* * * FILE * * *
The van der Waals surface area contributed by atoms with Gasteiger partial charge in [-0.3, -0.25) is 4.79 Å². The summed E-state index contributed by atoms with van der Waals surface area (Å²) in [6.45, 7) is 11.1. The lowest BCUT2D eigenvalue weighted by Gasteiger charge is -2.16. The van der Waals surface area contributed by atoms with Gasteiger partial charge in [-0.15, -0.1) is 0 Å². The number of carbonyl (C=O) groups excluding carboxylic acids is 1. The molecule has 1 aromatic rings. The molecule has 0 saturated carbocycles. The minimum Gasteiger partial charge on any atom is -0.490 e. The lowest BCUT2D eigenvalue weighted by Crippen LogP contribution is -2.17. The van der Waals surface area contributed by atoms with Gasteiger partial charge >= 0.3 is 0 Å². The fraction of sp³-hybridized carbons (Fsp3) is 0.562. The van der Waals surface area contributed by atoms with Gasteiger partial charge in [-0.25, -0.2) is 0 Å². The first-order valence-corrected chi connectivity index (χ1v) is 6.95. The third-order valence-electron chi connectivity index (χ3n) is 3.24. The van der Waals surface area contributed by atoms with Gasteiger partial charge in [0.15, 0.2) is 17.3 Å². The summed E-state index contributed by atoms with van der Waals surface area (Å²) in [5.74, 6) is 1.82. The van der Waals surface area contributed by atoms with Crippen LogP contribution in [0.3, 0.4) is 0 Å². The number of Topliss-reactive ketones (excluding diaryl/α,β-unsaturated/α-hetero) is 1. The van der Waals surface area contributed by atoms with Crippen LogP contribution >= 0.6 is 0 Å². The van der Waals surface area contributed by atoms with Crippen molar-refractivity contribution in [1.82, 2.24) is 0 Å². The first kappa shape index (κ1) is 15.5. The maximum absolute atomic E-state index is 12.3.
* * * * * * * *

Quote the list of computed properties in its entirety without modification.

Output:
The van der Waals surface area contributed by atoms with Gasteiger partial charge in [-0.3, -0.25) is 4.79 Å². The summed E-state index contributed by atoms with van der Waals surface area (Å²) in [6.45, 7) is 11.1. The lowest BCUT2D eigenvalue weighted by Gasteiger charge is -2.16. The van der Waals surface area contributed by atoms with Gasteiger partial charge in [-0.15, -0.1) is 0 Å². The number of carbonyl (C=O) groups excluding carboxylic acids is 1. The molecule has 1 aromatic rings. The molecule has 0 saturated carbocycles. The minimum Gasteiger partial charge on any atom is -0.490 e. The lowest BCUT2D eigenvalue weighted by Crippen LogP contribution is -2.17. The van der Waals surface area contributed by atoms with Gasteiger partial charge >= 0.3 is 0 Å². The fraction of sp³-hybridized carbons (Fsp3) is 0.562. The van der Waals surface area contributed by atoms with Gasteiger partial charge in [-0.25, -0.2) is 0 Å². The first-order valence-corrected chi connectivity index (χ1v) is 6.95. The third-order valence-electron chi connectivity index (χ3n) is 3.24. The van der Waals surface area contributed by atoms with Gasteiger partial charge in [0.15, 0.2) is 17.3 Å². The summed E-state index contributed by atoms with van der Waals surface area (Å²) in [5.74, 6) is 1.82. The van der Waals surface area contributed by atoms with Crippen LogP contribution in [0.3, 0.4) is 0 Å². The number of Topliss-reactive ketones (excluding diaryl/α,β-unsaturated/α-hetero) is 1. The van der Waals surface area contributed by atoms with Crippen LogP contribution >= 0.6 is 0 Å². The van der Waals surface area contributed by atoms with Crippen molar-refractivity contribution in [1.82, 2.24) is 0 Å². The first kappa shape index (κ1) is 15.5. The maximum absolute atomic E-state index is 12.3.